If d(x,y) is euclidean distance between x and y Prove that
d(x,y)>=0
if d(x,y)=0 than x=y
and d(x,y)=d(y,x)
Hi Velma,
The formula for d(x,y) has the form of the square root of a sum of squares.
For example, in 2dimensional euclidean space with x=(x_{1},x_{2}) and y=(y_{1},y_{2}),
d(x,y)=SQR[ (x_{1}y_{1})^{2} + (x_{2}y_{2})^{2} ]
 The square of a number is greater than or equal to 0, the sum of nonnegative numbers is nonnegative, and the square root of a nonnegative number is nonnegative so d(x,y) >= 0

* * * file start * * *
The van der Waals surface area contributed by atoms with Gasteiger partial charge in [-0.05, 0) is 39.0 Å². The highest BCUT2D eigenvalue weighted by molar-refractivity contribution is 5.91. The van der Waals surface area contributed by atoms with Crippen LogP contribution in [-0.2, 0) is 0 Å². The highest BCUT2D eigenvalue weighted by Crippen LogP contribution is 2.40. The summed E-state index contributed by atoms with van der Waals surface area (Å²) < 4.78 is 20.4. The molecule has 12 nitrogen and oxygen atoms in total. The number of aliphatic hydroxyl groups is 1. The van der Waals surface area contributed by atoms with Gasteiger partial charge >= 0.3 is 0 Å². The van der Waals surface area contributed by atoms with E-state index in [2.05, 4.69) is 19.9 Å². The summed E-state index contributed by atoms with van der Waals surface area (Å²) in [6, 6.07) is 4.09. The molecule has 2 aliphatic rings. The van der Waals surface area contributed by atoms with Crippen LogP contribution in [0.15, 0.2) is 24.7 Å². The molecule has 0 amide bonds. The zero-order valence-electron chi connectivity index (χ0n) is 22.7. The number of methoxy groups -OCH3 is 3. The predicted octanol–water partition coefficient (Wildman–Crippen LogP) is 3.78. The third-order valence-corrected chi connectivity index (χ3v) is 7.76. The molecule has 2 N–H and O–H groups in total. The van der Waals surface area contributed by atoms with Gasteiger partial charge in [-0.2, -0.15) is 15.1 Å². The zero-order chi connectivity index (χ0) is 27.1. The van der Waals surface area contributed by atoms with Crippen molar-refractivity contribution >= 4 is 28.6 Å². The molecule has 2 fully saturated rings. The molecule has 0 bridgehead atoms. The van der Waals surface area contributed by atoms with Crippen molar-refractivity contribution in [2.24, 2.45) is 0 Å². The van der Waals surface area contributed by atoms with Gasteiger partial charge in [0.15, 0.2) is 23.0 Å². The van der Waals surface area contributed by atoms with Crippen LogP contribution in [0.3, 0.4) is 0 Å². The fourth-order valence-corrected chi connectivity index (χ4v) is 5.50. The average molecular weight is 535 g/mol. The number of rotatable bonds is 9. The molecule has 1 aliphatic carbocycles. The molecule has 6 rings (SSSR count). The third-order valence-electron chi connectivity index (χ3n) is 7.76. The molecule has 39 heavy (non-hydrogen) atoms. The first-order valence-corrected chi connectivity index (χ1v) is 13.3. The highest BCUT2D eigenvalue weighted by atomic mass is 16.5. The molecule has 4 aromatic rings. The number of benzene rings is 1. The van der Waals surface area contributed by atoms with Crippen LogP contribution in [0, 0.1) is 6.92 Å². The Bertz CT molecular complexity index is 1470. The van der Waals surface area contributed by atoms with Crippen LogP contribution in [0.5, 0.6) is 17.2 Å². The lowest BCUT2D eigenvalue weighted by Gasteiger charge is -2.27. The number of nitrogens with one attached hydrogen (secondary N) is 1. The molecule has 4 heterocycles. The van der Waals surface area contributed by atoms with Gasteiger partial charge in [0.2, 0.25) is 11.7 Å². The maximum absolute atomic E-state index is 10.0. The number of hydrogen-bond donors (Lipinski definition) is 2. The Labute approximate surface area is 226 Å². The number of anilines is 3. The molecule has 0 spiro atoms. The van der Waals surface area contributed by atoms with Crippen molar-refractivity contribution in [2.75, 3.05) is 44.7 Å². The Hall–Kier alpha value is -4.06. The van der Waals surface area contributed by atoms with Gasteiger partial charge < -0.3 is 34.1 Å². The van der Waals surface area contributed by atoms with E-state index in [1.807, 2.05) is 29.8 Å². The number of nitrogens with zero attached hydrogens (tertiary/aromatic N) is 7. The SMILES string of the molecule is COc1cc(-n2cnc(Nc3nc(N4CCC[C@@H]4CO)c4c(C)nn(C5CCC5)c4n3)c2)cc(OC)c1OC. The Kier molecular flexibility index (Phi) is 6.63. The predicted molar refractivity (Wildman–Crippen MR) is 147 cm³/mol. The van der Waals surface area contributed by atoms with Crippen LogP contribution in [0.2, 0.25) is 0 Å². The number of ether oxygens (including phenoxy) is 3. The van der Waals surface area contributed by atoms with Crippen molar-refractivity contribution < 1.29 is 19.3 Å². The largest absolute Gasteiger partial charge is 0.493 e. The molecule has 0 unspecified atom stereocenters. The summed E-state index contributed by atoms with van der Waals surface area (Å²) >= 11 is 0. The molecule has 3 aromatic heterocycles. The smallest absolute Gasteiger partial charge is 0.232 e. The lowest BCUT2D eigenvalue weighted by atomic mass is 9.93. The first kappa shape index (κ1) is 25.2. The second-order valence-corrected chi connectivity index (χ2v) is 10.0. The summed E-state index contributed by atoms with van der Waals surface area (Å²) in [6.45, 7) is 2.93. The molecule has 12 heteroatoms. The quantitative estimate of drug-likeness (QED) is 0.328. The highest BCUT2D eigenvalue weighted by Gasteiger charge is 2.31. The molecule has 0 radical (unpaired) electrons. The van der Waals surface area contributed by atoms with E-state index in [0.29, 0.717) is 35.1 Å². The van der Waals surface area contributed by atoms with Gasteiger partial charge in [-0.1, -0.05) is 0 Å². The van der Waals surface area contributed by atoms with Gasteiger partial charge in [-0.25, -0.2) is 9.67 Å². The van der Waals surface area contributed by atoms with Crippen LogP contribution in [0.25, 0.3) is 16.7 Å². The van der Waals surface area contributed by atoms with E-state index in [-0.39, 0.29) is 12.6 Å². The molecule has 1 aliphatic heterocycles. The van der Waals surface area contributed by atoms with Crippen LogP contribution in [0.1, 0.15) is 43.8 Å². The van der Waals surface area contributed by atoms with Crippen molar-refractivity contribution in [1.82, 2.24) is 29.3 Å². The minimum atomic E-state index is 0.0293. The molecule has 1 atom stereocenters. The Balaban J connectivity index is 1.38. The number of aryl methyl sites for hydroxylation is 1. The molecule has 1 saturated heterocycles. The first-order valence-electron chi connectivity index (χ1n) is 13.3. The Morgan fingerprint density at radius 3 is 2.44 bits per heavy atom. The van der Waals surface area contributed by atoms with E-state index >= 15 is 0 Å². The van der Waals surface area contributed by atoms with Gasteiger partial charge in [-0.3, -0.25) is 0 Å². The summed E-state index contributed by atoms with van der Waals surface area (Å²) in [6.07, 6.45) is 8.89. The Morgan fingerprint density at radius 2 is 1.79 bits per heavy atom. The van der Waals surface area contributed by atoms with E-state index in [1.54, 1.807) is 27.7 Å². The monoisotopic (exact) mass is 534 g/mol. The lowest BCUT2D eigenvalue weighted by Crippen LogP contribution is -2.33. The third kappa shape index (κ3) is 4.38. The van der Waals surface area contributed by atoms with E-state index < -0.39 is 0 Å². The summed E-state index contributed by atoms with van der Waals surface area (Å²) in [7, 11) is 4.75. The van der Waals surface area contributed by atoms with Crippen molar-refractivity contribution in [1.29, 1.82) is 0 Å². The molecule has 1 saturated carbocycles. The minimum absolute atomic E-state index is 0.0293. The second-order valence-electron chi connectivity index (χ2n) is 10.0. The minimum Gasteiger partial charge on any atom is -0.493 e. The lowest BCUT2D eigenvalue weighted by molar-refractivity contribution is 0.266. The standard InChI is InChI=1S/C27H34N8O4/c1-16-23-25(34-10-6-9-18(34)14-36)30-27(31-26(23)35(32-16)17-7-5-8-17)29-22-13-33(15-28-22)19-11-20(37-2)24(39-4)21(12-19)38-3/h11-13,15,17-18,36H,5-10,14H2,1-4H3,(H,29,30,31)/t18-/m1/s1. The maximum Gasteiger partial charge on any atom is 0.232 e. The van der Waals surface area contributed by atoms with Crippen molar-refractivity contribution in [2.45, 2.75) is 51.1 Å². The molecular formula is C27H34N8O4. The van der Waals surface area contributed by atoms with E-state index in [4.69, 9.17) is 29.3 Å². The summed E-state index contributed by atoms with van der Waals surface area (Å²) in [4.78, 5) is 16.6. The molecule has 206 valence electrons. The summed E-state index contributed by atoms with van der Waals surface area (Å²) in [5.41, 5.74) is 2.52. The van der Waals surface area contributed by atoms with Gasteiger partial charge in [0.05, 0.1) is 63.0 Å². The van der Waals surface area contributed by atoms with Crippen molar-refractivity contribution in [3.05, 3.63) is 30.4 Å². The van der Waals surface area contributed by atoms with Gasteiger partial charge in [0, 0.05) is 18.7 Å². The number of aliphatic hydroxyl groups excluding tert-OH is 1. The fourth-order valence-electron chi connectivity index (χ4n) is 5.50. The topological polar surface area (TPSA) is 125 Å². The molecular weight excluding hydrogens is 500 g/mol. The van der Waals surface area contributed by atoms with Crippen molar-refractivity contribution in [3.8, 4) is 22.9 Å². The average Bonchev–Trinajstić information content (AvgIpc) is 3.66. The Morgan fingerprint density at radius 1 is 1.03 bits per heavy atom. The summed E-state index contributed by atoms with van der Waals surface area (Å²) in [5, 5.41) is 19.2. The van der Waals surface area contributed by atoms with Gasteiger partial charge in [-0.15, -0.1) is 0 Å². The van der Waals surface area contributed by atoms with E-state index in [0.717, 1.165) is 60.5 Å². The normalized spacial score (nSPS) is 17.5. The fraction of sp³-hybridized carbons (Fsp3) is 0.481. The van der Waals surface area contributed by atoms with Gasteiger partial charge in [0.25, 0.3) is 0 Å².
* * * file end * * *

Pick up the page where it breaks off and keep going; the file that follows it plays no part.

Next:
If d(x,y) = 0 then we have a sum of squares equal to 0 (*)
But squares are always nonnegative so (*) means each square must be zero.
Each square in the formula for d(x,y) represent the distance between x and
y when in each of the coordinate directions.
Since the distance between x and y in all coordinate directions is 0 it
must be that x and y are at the same location in euclidean space.
Therefore, x = y
 The formulas for d(x,y) and d(y,x) are only different in the subtraction
of the coordinates of x and y, where a negative sign appears (i.e., they
are the same in absolute value). But squaring eliminates the negative so
the sum of squares are the same.
Therefore, d(x,y)=d(y,x)
Cheers,
Paul
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